Tell me, Lois: Why interview yourself here?
That's easy! Because I have just resurfaced from a summer entrenched in the writings of Edmund White, in preparation for the NYPSI interview on Oct. 12, and I feel engaged with his work in an unusual way that I am trying to comprehend.
Those of us for whom psychoanalysis is of particular significance, whether we're on the couch or seated in the chair at its end, do tend to look for the function served by such "engagements," so tell me more.
I had long been aware of White as a public intellectual of the Sontag sort. There are relatively few in this country compared with France, where the literary and artistic figures I mostly focus on in my teaching now or once did reside. And, for me, White, as a cultural icon, was always one of those few. I knew him as an essayist, a thinker, a critic, not as a novelist, but only for lack of time. I delved into his novels this summer and have only just come up for air.
Why do you say "come up for air"?
Reading White's fiction is to enclose yourself within the struggle of an individual of exceptional courage. His fiction is largely autobiographical, and he tells his story with an openness that extends way beyond storytelling. It's true: He is a remarkable portraitist, and we very quickly feel that we know his family, friends, and lovers ourselves. What's more, his writing is, from the purely literary standpoint (whatever that may mean), exceptional. But that's not my point. What makes one feel "enclosed" is the brutal honesty with which he writes. This, in fact, is what prevents our categorizing him as a gay writer.
For sure, the "gay thing" is everywhere in his work, and for those of us uninformed about male homosexual practices, it is a bit of an eye opener. But sexuality (or homosexuality) is the subtext; it's extraneous to the search for the author's core self, his identity. What White is after throughout his writings is the truth about who he is, and that is a universal struggle; it's primary. Whether we frame it developmentally in terms of the infant, the toddler, the latency child, or the adolescent who repeats some of those earlier struggles, or we frame it existentially in terms of the fundamental freedom endemic to humankind and the responsibility for one's acts that freedom implies, how we view ourselves is what it's all about. The implications for self-esteem, self-other relationships, and one's relationship to the world at large are enormous. In that sense, the sexual focus is secondary to the courage to which White's reader bears witness.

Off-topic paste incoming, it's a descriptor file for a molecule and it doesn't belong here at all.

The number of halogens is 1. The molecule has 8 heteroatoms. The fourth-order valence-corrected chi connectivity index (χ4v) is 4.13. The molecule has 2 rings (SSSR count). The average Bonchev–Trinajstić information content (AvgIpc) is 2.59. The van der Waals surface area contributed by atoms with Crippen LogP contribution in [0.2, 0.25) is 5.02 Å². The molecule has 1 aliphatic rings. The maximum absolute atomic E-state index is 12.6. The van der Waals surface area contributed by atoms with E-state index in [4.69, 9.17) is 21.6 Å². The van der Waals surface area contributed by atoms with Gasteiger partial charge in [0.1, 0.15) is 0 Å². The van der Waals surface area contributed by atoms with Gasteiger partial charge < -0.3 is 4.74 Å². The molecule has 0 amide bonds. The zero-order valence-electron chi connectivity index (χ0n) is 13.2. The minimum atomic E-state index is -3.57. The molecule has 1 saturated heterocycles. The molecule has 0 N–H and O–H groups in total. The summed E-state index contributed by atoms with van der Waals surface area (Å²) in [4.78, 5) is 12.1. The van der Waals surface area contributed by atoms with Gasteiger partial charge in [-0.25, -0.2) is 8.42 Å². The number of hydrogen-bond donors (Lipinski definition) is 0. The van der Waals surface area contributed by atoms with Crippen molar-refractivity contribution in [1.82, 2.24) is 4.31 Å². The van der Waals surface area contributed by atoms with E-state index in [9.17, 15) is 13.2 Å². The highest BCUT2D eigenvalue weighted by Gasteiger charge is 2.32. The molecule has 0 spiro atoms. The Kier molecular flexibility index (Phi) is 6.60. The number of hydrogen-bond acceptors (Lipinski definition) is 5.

Is this the principle source of what is clearly the great admiration you have for his work?
It is something I kept feeling as I read and something I needed to name. Integrity, honesty, courage, modesty -- they're all in there! They make the author very accessible and very likable, and they make the reader want to reach a similar point, that point where one says aloud to all, "This is what I fear saying," and, in so saying, say. Add to that articulation the aesthetic know-how and you have a recipe for writing that is truly important.
Does what you say here tie in with White's other writings, as well?
Very much so. His biographies (he has written three, on Genet, Proust, and Rimbaud) reveal a comprehension of his subjects that extends well beyond the identification with the struggle as specifically gay. Sensuality, compassion (particularly with regard to the isolation associated with any form of marginalization), and the ability to chronicle (a life, a movement, an era) such that there is far more than reportage -- all play a role in his essays and other nonfiction. There's also the utter lack of sentimentality. And then, of course, there is simply the erudition: How can one not be in awe of his intelligence? But it's this courage and honesty about himself that come through so clearly in everything he writes. They, or so it seems to me, are what take hold of us and transport us into his world.
* * * * *
Lois Oppenheim, Ph.D. is Professor and Chair of the Department of Modern Languages & Literatures at Montclair State University, co-creator of the forthcoming documentary on mental health stigma The Madness Project, and author of Imagination from Fantasy to Delusion. She continues as host of NYPSI's popular "Conversations with..." series of discussions on creativity. "Conversations with... Edmund White" will take place at NYPSI on Friday, Oct. 12, 2012, at 7:30 p.m. RSVP to firstname.lastname@example.org.
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